A Question of Preservation At Tottenham Court Road
Tfl’s announcement yesterday that the works at Tottenham Court Road were now entering a more labour-filled stage seems to have once again focused attention on the station’s internal decoration.
As travellers who have visited the station will know, TCR is home to one of the Underground’s greatest treasures – the Paolozzi murals.
We have looked in some detail at the murals before. Created by Eduardo Paolozzi, a Scotsman born to Italian parents, they represent some of his finest work. When the redevelopment of the station was first mooted, therefore, one of the key questions was just how the changes to the station would affect the murals.
At the time, TfL indicated that whilst the murals would be affected, this would be kept to a minimum. Thus with suggestions appearing in some quarters that the station may be subjected to a cultural ransacking, this seemed an appropriate time to revisit the topic.
So far, it appears that the situation now is the same as it was back in February 2009. TfL’s own comment on the works was as follows:
As part of the upgrade of the station, major engineering works are required in the platform tunnels to strengthen them before new passageways are dug. This will mean that some sections of existing mosaic tiles will have to be carefully removed and reinstated once the tunnelling work is finished. Where small sections do have to be permanently removed from their current location, they will be preserved with the aim of being used elsewhere on the station in the future.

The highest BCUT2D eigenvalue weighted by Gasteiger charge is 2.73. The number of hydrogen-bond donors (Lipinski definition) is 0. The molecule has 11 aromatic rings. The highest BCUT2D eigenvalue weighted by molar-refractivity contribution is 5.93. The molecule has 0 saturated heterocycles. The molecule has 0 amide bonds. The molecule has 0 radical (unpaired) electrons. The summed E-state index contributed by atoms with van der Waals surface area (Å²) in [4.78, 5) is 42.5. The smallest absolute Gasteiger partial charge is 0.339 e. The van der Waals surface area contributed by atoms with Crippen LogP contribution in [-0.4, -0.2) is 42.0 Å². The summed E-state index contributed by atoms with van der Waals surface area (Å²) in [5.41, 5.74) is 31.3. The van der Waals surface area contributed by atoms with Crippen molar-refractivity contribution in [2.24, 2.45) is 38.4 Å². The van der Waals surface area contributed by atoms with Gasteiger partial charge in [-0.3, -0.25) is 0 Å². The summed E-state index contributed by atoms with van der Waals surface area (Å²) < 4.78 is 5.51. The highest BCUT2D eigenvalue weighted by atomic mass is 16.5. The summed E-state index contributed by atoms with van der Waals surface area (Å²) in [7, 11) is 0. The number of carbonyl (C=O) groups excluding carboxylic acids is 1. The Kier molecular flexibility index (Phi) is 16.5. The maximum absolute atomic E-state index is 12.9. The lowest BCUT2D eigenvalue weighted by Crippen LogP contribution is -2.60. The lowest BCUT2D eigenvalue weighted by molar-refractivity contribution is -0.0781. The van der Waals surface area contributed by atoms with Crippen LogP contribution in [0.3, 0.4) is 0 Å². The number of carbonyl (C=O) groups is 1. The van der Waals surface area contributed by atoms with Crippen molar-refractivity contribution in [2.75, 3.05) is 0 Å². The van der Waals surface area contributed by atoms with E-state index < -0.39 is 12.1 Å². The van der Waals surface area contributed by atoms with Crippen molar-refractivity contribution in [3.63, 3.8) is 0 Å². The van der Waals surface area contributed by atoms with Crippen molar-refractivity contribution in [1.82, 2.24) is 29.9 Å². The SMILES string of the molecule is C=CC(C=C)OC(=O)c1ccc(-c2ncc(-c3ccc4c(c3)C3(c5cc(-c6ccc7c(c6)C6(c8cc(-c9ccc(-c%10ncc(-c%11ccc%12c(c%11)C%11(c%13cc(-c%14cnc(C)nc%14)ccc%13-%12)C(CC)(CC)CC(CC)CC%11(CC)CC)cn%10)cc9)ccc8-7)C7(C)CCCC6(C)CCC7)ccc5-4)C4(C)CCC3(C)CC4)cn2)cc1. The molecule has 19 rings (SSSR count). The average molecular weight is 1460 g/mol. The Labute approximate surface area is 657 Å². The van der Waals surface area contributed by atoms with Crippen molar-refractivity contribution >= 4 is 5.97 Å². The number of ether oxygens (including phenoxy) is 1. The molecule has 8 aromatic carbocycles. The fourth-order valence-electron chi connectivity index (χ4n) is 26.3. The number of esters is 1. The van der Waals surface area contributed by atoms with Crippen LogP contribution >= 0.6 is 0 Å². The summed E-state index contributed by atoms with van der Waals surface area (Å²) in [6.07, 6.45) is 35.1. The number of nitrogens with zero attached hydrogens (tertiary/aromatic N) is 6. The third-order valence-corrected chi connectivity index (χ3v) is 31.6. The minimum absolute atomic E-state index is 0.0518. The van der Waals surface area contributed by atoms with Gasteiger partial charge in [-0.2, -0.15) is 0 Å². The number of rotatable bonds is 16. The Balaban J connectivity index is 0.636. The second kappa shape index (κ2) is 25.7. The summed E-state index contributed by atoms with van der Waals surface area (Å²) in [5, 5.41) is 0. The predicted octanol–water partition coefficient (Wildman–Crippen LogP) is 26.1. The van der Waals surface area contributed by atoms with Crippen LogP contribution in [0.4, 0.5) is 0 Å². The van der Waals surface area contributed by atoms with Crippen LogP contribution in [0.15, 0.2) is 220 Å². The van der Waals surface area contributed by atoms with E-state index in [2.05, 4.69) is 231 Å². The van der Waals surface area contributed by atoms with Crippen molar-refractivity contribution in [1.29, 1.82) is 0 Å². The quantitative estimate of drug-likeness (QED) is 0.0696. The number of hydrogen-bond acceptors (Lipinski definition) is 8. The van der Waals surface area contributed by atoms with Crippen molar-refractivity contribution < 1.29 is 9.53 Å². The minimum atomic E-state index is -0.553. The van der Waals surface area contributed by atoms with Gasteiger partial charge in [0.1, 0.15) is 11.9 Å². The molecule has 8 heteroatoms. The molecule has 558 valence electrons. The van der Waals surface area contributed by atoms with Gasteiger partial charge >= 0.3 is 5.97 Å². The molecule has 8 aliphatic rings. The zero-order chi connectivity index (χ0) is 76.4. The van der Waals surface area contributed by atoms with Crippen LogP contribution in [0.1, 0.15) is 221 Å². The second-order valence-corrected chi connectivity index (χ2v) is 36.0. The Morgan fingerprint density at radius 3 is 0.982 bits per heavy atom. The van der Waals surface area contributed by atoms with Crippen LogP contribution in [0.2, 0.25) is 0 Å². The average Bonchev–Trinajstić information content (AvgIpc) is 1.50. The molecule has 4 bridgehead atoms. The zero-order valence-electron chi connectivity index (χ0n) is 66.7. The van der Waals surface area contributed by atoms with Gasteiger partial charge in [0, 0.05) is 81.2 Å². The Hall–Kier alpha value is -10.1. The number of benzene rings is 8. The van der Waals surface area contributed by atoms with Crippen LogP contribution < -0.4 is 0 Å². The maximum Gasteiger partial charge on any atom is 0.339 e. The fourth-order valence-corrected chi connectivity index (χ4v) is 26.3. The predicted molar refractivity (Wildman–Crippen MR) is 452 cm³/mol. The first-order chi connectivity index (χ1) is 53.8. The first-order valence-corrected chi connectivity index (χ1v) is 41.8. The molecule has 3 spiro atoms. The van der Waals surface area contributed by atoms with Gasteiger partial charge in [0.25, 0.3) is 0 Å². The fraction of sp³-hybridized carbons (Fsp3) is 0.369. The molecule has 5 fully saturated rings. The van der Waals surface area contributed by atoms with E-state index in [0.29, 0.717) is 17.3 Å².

They also confirmed that the same principle extends to the upper areas – removals where necessary with restoration where required. As in the original plan, restoration is intended to be sympathetic, and the test pattern commissioned when work commenced seems to indicate that this will be the case.
It is, of course, worth remembering that “small sections” in this instance will extend in some cases to full panels (where new passenger access tunnels need to be sited), but the suggestion that these may feature in some way at the station in the future is welcome news. There is form for this on the Underground – when Wood Lane Central Line station was demolished in 2003, the c1913 mosaic roundel there was not only preserved but restored, and is now a welcome sight for those alighting westbound at the new Hammersmith and City line station of the same name.
Ultimately, it is inevitable that some damage – whether through careless contracting or due to the difficulties of removing the murals intact – will occur. Unfortunately the scale of the changes at the station make this unavoidable.
As long as the work is carefully monitored, however, it seems likely that Paolozzi’s legacy should survive reasonably intact. The balance between preservation and progress is always a tricky one on the Underground, but luckily the days when it was only the second, not the first of those goals, that was considered important still seem well behind us.